Cemiplimab Shows Promise for Patients with Advanced Basal Cell Carcinoma

May 6, 2020

Cemiplimab showed clinically meaningful and durable responses in this group of patients for whom there are no currently approved treatments.

Topline data from the pivotal, single-arm, open-label trial of cemiplimab (Libtayo) in patients with advanced basal cell carcinoma (BCC) who had progress on or were intolerant to prior hedgehog pathway inhibitor (HHI) therapy were announced by Sanofi and Regeneron, the developers of the PD-1 inhibitor. 

Cemiplimab showed clinically meaningful and durable responses in this group of patients for whom there are no currently approved treatments. The companies indicated that they anticipate regulatory submissions sometime in 2020.

BCC is the second non-melanoma skin cancer for which cemiplimab has demonstrated first-in-class data, as the agent was initially approved in the US, EU, and other countries for advanced cutaneous squamous cell carcinoma (CSCC) or locally advanced CSCC who are not candidates for curative surgery or curative radiation. 

“While PD-1 inhibitors have transformed the outlook for many patients with melanoma, progress for patients with non-melanoma skin cancers has not been as rapid,” Peter C. Adamson, MD, global head of oncology development at Sanofi, said in a press release. “We are continuing to address this unmet need by first bringing [cemiplimab] to patients with advanced cutaneous squamous cell carcinoma, and now, with this second trial, as a potential therapy for patients with advanced basal cell carcinoma. These important new results further demonstrate [cemiplimab’s] potential in patients with difficult-to-treat, non-melanoma skin cancers.”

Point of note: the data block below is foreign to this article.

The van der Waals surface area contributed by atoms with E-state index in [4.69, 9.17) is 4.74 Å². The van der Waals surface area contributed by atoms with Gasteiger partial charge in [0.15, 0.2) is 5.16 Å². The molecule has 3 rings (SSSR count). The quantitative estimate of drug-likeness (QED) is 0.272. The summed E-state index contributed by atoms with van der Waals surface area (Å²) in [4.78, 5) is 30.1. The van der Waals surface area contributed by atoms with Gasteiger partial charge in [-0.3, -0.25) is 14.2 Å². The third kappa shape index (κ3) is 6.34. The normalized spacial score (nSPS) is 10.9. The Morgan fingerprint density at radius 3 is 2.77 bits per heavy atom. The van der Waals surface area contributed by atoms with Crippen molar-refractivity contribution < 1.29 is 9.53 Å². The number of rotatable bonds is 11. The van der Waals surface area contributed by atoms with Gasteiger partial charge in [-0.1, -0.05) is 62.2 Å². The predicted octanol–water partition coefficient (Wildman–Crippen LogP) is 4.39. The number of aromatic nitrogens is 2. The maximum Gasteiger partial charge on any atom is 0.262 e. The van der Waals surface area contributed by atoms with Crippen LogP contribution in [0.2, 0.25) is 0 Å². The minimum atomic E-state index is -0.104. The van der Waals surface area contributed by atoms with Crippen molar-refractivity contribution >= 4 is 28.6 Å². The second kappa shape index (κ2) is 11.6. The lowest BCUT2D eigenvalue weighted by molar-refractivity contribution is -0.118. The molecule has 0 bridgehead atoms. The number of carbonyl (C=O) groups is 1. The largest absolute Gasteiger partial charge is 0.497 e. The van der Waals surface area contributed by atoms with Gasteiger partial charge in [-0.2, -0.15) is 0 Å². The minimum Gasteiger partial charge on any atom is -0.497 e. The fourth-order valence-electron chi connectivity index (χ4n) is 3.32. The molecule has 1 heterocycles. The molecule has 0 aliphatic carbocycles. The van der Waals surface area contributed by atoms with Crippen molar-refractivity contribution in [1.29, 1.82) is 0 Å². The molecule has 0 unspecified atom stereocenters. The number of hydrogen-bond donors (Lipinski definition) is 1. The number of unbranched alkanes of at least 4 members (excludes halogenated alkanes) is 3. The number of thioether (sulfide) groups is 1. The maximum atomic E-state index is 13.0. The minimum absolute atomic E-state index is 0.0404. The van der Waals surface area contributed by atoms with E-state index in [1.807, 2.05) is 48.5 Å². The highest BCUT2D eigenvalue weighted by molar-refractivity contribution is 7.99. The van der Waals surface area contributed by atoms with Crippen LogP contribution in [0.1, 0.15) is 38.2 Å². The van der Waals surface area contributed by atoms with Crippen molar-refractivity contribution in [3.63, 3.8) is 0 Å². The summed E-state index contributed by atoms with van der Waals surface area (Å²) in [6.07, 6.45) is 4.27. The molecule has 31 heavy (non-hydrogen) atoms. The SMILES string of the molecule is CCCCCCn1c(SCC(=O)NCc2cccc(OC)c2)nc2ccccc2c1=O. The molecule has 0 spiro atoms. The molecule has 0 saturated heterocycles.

In this ongoing phase II trial, patients received 350 mg of cemiplimab every 3 weeks for up to 93 weeks or until disease progression, unacceptable toxicity, withdrawal of consent, or confirmed complete response. The primary endpoint is overall response rate (ORR), and key secondary endpoints include overall survival, progression-free survival, duration of response (DOR), safety, and quality of life. 

In the trial, the ORR for 84 patients with locally advanced disease was 29% (95% CI, 19%-40%), with an estimated DOR surpassing 1 year in 85% of responders. The durable disease control rate (DCR) was 60% (95% CI, 48%-70%). 

In a preliminary analysis of 28 patients with metastatic disease, the ORR was 21% (95% CI, 8%-41%), with an estimated DOR exceeding 1 year in 83% of responders. The durable DCR was 46% (95% CI, 28%-66%). Notably, all data reported were assessed by an independent central review committee. Further, data are expected to continue to evolve with further follow-up across both patient groups.

“[Cemiplimab] is being investigated as a monotherapy treatment and as a foundation therapy for combinations with novel therapeutic approaches being developed by Regeneron and our collaborators,” Israel Lowy, MD, PhD, senior vice president of Translational and Clinical Sciences, as well as Oncology, at Regeneron, said in a press release. “These data in advanced BCC provide the third instance where [cemiplimab] monotherapy has demonstrated robust and clinically meaningful outcomes in advanced cancer and follows last week’s announcement in advanced non-small cell lung cancer where the pivotal trial was stopped early for positive overall survival.”

Cemiplimab is also being investigated in potentially registrational phase III trials in non-small lung cancer and cervical cancer, as well as in trials combining cemiplimab with novel therapeutic approached in both solid tumors and blood cancers. 

The use of cemiplimab to treat advanced BCC remains investigational, and the safety and efficacy have not yet been evaluated by any regulatory authority.

References:

Libtayo® (cemiplimab) shows clinically meaningful and durable responses in second-line advanced basal cell carcinoma [news release]. Paris and Tarrytown, NY. Published May 5, 2020. sanofi.com/en/media-room/press-releases/2020/2020-05-05-07-00-00. Accessed May 5, 2020.